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Teacher Newsmagazine Volume 15, Number 4, March 2003

Teacher leadership and reflection

by Mark Lueke

"If we want the world to be different, our first act needs to be reclaiming time to think."
– Margaret Wheatley

With so many expectations, can educators work together to create innovative plans of action that will bring improvements to our educational system? Educators should be encouraged to go beyond merely coping with educational reform and create time to reflect on how they may participate in its transformation. Michael Fullan, in his book Change Force, the Sequel, suggests that hope, above all, gives us the strength to live and to continually try new things, even in conditions that seem hopeless. If we want the world to change, the reflective process can provide a tool to rediscover hope and trust within ourselves. Margaret Wheatley’s idea of "reclaiming time to think" along with honest discussion with colleagues has allowed many educators to preserve optimism during these turbulent cycles of change.

Reflection, according to Joan Richardson (2002), can be simple, like clearing your head of distractions, thinking deeply about a single topic, communicating with colleagues, or it can be formal, like keeping a journal or portfolio. Richardson suggests that reflection is the belief that the closer we look, the more we can learn about ourselves. She is convinced that at the heart of reflection is the belief that educators possess the knowledge to improve their practice; all they need are opportunities to consider their work.

Reflection becomes more than just thinking; it becomes an empowering tool facilitating personal growth, development, and effectiveness. Reflective thinking is considerably more powerful when connected to a framework. Peter Senge (1999) provides a helpful model. His "Four Cornerstones of Change" are the pillars I lean on in order to observe, reflect, and learn. The absence of any one of the cornerstones—aspirations, conversation, relationships, and conceptualization—undermines the ability to learn. Understanding how to keep members of a team or an organization positively focussed and working together is critical information to possess as we work toward improving on the status quo. Reflection tests principles, provides purpose, and generates courage.

I believe in the power of reflective thinking because stories with strong moral purpose have positively affected my personal and my professional life. Michael Fullan (1999) suggests that we pursue moral purpose in complex times of change. He sees the teaching of our youth as a great moral act. Moral role models include people or characters from all facets of society, including educators, students, writers, actors, sports figures, and even characters from mythical tales. My "go-to guy" is Father Damien (Neiman, 1980), a Saint from Belgium, who lived most of his life on the island of Molokai in Hawaii. Father Damien had a strong moral purpose; he followed his heart and helped innumerable lepers by providing comfort and dignity. He planted faith and hope in the minds of his community. History provides challenging moral perspective to which many may aspire. Father Damien demonstrated great leadership, especially as he encountered considerable resistance from his colleagues. He encountered many barriers in life, one of which was a physical obstacle called Pali. Pali, a cliff-shaped mountain, separated the sick from the healthy. Father Damien climbed this mountain regularly to encourage the community to help the lepers. He demonstrated fierce determination to do the right thing even when many of his colleagues failed to support him. His effort shows us how the power of belief and strong moral purpose can make change happen. I use this moral anchor as I aspire, converse, form relationships, and conceptualize change. I would encourage others to reflect on a moral figure to help them overcome their personal Pali so they can sustain their own hope and trust.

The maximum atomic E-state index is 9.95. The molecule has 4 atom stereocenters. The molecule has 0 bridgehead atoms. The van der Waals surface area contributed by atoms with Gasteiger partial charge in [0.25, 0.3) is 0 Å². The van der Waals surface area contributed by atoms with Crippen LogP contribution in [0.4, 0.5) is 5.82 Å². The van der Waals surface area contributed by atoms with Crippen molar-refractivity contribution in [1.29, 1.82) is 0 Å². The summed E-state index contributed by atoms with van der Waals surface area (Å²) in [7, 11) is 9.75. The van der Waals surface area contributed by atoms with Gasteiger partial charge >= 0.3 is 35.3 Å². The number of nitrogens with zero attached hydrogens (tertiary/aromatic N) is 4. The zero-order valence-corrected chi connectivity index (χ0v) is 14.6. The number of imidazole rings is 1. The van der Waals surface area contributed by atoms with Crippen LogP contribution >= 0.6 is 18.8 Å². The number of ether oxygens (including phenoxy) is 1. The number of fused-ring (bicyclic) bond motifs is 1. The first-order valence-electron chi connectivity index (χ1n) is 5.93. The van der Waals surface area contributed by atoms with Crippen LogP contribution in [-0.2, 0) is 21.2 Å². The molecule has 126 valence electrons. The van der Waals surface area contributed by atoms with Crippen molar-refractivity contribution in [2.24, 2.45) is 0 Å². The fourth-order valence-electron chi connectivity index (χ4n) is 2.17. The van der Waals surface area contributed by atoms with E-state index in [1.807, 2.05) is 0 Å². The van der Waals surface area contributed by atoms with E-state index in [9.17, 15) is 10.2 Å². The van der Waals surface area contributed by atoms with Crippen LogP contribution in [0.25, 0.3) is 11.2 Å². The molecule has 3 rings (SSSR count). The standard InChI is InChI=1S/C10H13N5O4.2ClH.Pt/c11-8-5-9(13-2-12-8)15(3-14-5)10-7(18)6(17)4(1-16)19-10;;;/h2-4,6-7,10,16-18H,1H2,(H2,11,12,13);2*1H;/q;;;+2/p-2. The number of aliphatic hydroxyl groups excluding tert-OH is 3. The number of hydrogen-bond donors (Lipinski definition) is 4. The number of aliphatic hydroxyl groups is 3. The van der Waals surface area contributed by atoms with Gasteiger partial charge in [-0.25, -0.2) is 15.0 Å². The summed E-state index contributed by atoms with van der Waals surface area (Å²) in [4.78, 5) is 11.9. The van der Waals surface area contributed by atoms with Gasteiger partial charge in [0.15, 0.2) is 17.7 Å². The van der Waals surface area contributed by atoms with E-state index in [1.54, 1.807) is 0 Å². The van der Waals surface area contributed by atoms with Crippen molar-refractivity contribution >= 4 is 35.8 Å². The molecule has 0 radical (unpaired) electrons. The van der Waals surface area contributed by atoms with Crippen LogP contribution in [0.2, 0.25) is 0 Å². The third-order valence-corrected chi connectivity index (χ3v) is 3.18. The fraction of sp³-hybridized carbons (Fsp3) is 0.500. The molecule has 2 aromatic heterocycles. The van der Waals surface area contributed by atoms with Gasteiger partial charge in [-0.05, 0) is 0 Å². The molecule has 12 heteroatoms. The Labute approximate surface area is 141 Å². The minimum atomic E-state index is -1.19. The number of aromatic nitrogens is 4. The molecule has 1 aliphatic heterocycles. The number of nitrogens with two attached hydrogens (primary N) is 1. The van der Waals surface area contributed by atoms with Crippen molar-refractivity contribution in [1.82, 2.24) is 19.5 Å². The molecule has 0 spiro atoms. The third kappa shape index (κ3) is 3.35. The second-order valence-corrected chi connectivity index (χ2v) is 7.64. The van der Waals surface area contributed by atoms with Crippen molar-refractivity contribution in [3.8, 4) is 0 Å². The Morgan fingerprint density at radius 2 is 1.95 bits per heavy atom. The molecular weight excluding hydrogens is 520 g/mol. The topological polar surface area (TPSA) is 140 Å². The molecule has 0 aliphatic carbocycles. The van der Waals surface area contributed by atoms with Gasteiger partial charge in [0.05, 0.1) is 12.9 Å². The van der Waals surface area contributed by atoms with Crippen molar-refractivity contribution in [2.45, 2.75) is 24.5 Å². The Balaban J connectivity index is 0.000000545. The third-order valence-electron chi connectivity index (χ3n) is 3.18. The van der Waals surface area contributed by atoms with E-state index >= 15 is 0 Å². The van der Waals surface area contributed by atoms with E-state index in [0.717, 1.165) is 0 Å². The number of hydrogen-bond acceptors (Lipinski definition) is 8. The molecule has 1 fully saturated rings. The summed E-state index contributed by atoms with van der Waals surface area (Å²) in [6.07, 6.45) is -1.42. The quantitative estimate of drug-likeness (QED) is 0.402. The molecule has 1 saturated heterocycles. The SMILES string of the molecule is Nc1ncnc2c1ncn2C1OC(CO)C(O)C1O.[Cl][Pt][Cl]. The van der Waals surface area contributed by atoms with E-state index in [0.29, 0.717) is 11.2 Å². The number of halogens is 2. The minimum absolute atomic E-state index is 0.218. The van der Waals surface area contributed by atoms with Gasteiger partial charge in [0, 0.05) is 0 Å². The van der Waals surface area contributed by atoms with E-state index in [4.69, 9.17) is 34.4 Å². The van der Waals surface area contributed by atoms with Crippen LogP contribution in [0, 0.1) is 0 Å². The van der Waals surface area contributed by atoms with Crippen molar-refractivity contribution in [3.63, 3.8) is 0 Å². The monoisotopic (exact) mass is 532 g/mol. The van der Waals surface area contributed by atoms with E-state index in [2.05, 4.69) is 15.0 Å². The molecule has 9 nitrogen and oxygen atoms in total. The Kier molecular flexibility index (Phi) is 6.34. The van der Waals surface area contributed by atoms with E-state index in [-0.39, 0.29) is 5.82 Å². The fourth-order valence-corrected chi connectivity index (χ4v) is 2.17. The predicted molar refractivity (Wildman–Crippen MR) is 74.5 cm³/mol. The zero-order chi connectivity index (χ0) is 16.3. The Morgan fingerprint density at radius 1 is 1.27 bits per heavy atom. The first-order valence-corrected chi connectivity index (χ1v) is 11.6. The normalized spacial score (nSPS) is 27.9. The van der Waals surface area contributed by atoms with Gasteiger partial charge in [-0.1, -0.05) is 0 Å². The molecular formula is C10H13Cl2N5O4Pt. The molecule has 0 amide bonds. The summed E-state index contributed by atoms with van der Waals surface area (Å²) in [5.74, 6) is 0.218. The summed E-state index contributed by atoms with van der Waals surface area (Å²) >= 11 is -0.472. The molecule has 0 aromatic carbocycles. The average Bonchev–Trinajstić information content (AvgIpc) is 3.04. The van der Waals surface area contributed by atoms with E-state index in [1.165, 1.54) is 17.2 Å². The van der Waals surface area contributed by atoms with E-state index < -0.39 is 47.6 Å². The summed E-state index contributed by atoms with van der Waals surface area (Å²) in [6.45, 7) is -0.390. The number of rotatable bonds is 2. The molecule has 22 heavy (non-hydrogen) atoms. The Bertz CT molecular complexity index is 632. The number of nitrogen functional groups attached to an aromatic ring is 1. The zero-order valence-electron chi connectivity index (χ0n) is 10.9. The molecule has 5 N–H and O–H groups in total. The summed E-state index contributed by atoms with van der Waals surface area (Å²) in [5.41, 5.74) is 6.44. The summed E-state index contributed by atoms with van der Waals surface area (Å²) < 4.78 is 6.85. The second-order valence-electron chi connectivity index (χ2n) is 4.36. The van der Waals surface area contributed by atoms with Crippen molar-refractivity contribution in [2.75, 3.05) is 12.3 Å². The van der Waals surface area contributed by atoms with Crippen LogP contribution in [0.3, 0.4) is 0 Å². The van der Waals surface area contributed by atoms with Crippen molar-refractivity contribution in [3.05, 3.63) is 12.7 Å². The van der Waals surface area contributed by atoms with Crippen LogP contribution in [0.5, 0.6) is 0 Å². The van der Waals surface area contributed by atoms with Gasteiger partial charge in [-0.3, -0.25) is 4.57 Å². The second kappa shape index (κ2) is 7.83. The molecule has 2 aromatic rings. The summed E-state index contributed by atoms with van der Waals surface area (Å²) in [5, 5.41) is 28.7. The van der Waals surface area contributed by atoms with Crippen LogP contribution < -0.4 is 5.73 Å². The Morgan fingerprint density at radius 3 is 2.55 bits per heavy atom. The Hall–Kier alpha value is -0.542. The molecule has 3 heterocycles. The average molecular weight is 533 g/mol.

If educators are willing to take a purposeful deliberate pause to make use of reflection, they may discover a powerful moral purpose that permits them to reclaim or maintain hope. Meaningful communication and collaboration may allow educators to become more than individuals simply coping with educational change. Roland Barth (2001) suggests that if you want to predict the future, you must create it for yourself. If we want the world to be different, our first act may be to take time to think. If we become more effective reflective thinkers, we may make our schools not just different places, but improved places, to learn for everyone.

Mark Lueke teaches at Dover Bay Secondary School, Nanoose Bay.



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